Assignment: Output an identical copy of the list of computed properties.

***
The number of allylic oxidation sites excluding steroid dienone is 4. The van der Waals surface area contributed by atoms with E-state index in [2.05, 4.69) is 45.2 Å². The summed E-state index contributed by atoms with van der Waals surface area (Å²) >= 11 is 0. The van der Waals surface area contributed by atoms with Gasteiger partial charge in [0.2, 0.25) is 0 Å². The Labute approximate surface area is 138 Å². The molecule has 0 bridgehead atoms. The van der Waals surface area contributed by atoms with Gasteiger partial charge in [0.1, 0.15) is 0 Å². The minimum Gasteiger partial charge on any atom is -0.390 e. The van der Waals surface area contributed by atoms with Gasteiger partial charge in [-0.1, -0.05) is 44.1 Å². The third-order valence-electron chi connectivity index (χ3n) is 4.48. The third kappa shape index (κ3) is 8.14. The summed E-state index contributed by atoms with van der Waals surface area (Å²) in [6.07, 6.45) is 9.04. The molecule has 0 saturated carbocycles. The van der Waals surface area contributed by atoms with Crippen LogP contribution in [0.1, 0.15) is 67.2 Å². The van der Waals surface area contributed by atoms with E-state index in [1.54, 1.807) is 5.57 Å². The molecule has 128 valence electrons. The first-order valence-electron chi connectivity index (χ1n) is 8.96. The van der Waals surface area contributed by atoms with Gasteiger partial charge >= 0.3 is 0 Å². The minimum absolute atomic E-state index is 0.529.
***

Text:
The number of allylic oxidation sites excluding steroid dienone is 4. The van der Waals surface area contributed by atoms with E-state index in [2.05, 4.69) is 45.2 Å². The summed E-state index contributed by atoms with van der Waals surface area (Å²) >= 11 is 0. The van der Waals surface area contributed by atoms with Gasteiger partial charge in [0.2, 0.25) is 0 Å². The Labute approximate surface area is 138 Å². The molecule has 0 bridgehead atoms. The van der Waals surface area contributed by atoms with Gasteiger partial charge in [0.1, 0.15) is 0 Å². The minimum Gasteiger partial charge on any atom is -0.390 e. The van der Waals surface area contributed by atoms with Gasteiger partial charge in [-0.1, -0.05) is 44.1 Å². The third-order valence-electron chi connectivity index (χ3n) is 4.48. The third kappa shape index (κ3) is 8.14. The summed E-state index contributed by atoms with van der Waals surface area (Å²) in [6.07, 6.45) is 9.04. The molecule has 0 saturated carbocycles. The van der Waals surface area contributed by atoms with Crippen LogP contribution in [0.1, 0.15) is 67.2 Å². The van der Waals surface area contributed by atoms with E-state index in [1.54, 1.807) is 5.57 Å². The molecule has 128 valence electrons. The first-order valence-electron chi connectivity index (χ1n) is 8.96. The van der Waals surface area contributed by atoms with Gasteiger partial charge >= 0.3 is 0 Å². The minimum absolute atomic E-state index is 0.529.